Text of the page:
Eddo Hartmann on show at Huis Marseille, Museum of Photography
This autumn/winter Huis Marseille, Museum of Photography will be showing photographer Eddo Hartmann’s latest multimedia project, The Sacrifice Zone. It marks the fourth time that Huis Marseille is to show Hartmann’s work. In 2013 his impressive series Here lives my home was part of the exhibition The rediscovery of the world. This was followed in 2015 and 2017/18 by the two parts of his project Setting The Stage | North Korea, about daily life in the North Korean capital Pyongyang. The 2017/18 exhibition was one of the best-attended exhibitions in the history of the museum.
For his latest project Eddo Hartmann visited the inhospitable steppe of Kazakhstan. Until a few years ago this country was a blind spot on the world map for the general public. Recently this has changed with the disastrous war in Ukraine and the redevelopment of the famed Silk Road between China and Western Russia, which have raised tensions in the region.
Kazakhstan is by far the largest country in Central Asia, and until 1991 it was an important republic within the Soviet Union. During the Cold War, in utmost secrecy and well out of sight of the rest of the world, parts of this steppe were turned into an immense open-air laboratory. For decades, and with no consideration for the local population, the area formed an ill-fated decor for the most destructive nuclear tests ever held on the surface of the earth. The recent show of force by Russia’s current rulers has given this historic episode an unexpected and painful contemporary relevance.
Armed with a tripod, a medium-format camera, and an essential Geiger counter, Eddo Hartmann visited the affected area, which now bears the illustrious name ‘The Polygon’, in different seasons. Over the years he documented both the tormented landscape and the people who live there. He portrayed those who had directly witnessed this history but also the generations that followed, who have found different ways of dealing with the past.
Life on the vast steppe has traditionally been exceedingly difficult. The region has an extreme climate, with scorching summers and ice-cold winters. Severe weather events, such as dust storms and snow storms, test the resilience of people and animals alike. In the last twenty years modernisation and urbanisation have brought change to the Kazakh steppe. Many Kazakhs, originally nomads, have adopted a more sedentary lifestyle, settling in towns and villages. Some communities nevertheless maintain traditional practices and retain a deep-rooted connection to the steppe and to the nomadic heritage that defines them. In many cases the ecological destruction of their habitat that was wreaked under Soviet rule meant an all but irreparable violation of their identity that can still be felt daily.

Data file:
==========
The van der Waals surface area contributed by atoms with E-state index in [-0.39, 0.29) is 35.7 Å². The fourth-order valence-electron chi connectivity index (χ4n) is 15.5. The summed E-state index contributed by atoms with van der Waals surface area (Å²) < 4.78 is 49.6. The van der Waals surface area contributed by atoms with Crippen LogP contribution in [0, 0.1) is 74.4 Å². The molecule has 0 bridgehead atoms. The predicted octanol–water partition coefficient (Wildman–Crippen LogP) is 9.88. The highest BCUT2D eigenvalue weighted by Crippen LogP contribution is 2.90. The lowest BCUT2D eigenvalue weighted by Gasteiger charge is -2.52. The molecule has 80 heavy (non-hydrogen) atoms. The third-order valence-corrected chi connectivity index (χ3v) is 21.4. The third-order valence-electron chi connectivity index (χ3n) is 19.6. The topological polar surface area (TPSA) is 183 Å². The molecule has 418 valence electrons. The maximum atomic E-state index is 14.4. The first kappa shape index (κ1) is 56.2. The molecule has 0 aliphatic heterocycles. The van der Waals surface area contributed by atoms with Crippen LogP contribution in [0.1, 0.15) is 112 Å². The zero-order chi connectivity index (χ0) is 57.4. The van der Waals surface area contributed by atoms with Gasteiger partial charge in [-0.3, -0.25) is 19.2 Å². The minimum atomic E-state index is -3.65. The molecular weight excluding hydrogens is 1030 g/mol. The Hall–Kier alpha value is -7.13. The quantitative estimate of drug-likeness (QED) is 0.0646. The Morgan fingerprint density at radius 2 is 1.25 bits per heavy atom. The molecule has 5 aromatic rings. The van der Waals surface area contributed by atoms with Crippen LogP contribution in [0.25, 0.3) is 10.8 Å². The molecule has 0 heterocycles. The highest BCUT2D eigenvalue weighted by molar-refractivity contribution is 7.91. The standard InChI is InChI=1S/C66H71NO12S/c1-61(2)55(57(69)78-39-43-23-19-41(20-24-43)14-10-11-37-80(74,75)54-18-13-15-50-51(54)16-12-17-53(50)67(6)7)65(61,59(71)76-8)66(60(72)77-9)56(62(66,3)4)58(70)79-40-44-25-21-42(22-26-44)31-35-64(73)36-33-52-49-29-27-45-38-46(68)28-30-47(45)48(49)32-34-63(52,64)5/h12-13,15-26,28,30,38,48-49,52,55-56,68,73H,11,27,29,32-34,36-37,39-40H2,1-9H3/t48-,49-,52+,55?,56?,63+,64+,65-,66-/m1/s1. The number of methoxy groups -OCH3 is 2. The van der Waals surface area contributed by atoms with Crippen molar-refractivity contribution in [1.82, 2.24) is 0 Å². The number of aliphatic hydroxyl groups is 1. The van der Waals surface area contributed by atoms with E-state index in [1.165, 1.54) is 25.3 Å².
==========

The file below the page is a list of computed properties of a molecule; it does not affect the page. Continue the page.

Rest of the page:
The portraits, landscapes and films that Hartmann made for this project often have a surrealistic mood and sometimes evoke a sensory experience in the viewer. The texture of brick, crumbling asphalt, broken earth, flaking paint, barbed wire, scorched grass, and water in strange craters invites us to not only to observe in detail, but also to feel.
The experience of the unrelenting steppe is emphasised in almost every image by its vast and seemingly endless emptiness. One of the highlights of the exhibition is the work that Hartmann made in the epicentre of the nuclear test zone. The area is difficult to reach and can only be entered wearing protective clothing, which naturally presented additional challenges while photographing. In the most contaminated places Hartmann used an infrared camera, which makes it possible to literally show the world in a different light. In this part of the spectrum the green steppe appears an intense red colour, making it clear that there is a lot more here than one sees with the naked eye.
Documenting events that happened decades ago is an inherently difficult task, as the distance in time carries the risk of misrepresentation. At the same time this distance provides more space for reflection, which can be crucial for such documentation. Choosing the right idiom in which to show past events without descending into cliché or excessive aestheticisation becomes as important as finding the traces of the catastrophe itself. Photographs made in the present underline the impossibility of fully perceiving ‘reality’, but can sometimes still offer more clarity than the photographs taken during the event itself. Here, this coincides with the fact that the actual consequences of large-scale radioactive contamination only surface after many years.
With The Sacrifice Zone Hartman focuses his lens specifically on the hidden history of a country. The notion of photography as testimony has existed almost since the invention of photography itself. A photographic image can not only freeze an event in time, confronting us many years later with the depiction of an historical event, but it can also reveal traces of the past that would otherwise remain invisible. It is this capacity to reveal the unseen, even long after the actual events have taken place, that currently holds an important place in Hartmann’s oeuvre.